NCAM is a cell adhesion molecule that mediates homophilic adhesion between cells to regulate CNS development [22, 23]. The NCAM isoform, NCAM-180, plays an important role in synaptic remodeling and LTP . Hence, NCAM plays an important role in structural remodeling of the nervous system, and one of these important functions is to hold developing neurites together during neuron outgrowth and formation of neural connections . It has been shown that both doublecortin and NCAM are regulated by TH via a classical genomic molecular mechanism . Indeed, this finding is in agreement with our observations of the implications of the two proteins in the structural injuries in the hippocampus following developmental iodine deficiency and hypothyroidism in rat pups. In addition, our data of upregulation of NCAM expression by iodine deficiency and hypothyroidism is in consistent with the literature where hypothyroidism disrupts cell migration [69, 70]. As we know that cell adhesion molecules serve as guidance clues for migration and axonal growth , via which the migrating neurons interact with extracellular matrix proteins to find the migration path. Therefore, NCAM can hold developing neurites together during neuron outgrowth and formation of neural connections . So, hypothyroidism-induced NCAM-upregulation may alter the normal neuronal development, including the nerve fiber injuries. However, so far, the authors do not know the mechanisms underlying hypothyroidism-upregulated NCAM expression in the hippocampus. It could be due to NCAM gene upregulation by hypothyroidism . There is also another piece of evidence supporting the transcriptional upregulation of NCAM in the neonatal rat brain by hypothyroidism . Furthermore, it cannot be excluded that iodine deficiency and PTU-induced hypothyroidism may fail to suppress the activation of NCAM-180, leading to the up-regulation of NCAM-180 expression .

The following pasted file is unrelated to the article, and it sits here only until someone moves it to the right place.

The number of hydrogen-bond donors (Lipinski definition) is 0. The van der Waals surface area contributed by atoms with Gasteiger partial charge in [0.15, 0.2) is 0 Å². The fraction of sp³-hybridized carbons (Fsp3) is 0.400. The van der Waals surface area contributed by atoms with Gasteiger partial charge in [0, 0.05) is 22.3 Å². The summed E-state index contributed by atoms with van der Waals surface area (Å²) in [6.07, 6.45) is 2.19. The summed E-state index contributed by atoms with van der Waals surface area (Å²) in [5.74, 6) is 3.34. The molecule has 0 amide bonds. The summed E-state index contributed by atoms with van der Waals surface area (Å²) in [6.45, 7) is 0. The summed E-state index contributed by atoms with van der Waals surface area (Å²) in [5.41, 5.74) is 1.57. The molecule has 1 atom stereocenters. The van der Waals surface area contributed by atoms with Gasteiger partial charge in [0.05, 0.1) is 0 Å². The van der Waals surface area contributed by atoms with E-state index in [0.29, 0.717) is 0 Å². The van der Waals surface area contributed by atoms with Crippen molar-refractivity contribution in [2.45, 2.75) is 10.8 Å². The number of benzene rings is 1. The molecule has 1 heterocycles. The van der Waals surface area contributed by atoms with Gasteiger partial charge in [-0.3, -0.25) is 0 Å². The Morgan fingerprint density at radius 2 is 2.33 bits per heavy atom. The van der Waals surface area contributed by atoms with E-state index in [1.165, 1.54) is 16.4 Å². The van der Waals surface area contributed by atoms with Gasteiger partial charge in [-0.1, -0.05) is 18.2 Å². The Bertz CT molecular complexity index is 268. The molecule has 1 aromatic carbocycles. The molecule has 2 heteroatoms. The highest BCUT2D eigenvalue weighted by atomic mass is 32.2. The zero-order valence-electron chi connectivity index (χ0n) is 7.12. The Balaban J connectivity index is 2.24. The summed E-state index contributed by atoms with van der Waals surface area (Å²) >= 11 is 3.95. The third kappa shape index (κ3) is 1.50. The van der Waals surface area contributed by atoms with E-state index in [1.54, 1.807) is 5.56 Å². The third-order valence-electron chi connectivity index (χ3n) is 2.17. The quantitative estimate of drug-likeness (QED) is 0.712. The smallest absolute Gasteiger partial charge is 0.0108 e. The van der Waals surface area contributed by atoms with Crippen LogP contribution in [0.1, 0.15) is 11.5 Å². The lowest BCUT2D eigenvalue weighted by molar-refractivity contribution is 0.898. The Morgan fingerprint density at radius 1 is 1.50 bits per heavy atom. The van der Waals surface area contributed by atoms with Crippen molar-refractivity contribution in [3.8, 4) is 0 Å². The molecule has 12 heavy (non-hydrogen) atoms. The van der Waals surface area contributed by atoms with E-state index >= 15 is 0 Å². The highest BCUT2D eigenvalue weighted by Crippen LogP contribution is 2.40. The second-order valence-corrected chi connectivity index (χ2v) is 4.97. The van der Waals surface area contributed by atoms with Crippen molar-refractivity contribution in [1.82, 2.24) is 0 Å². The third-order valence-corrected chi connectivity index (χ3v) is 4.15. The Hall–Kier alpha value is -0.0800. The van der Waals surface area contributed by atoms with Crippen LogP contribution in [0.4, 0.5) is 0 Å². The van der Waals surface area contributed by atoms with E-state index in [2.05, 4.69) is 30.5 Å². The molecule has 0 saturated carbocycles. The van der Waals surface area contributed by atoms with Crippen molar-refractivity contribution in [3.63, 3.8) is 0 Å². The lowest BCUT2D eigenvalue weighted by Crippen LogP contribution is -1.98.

Concerning NCAM expression, we did see a discrepancy with the literature, where Gilbert and colleagues have shown that PTU starts to upregulate NCAM 1 genes at 3 ppm . In contrast, in the present study NCAM-180 protein expression is not sensitive to PTU at 5 ppm. The authors do not have an answer for this difference, but it could be due to protein expression changes being less sensitive than the gene regulations. In addition, it should also be taken in account that this paper used a different test method, sampled at a different time point, and investigated different hippocampus regions from the Gilbert study .
Interestingly, we observed doublecortin decrease and NCAM-180 increase on PN42 when TH levels were restored to a normal state, suggesting irreversible hippocampus impairment. This is in line with many pieces of evidence, where maternal iodine deficiency during pregnancy and lactation are confirmed as one of the causes of irreversible CNS damage in offspring [43, 45, 47, 48, 71, 72]. In summary, we used two rat models to show that developmental iodine-deficiency and hypothyroidism causes irreversible mal-regulation of doublecortin and NCAM-180 a few weeks before the obvious injury of nerve fibers in the hippocampus, demonstrating that the developmental iodine deficiency and hypothyroidism impair the expression of doublecortin and NCAM-180, leading to nerve fiber malfunction and thus the impairment in hippocampal development. A detailed mechanism is still lacking by which developmental iodine deficiency and hypothyroidism regulate doublecortin and NCAM proteins and deserves further investigation.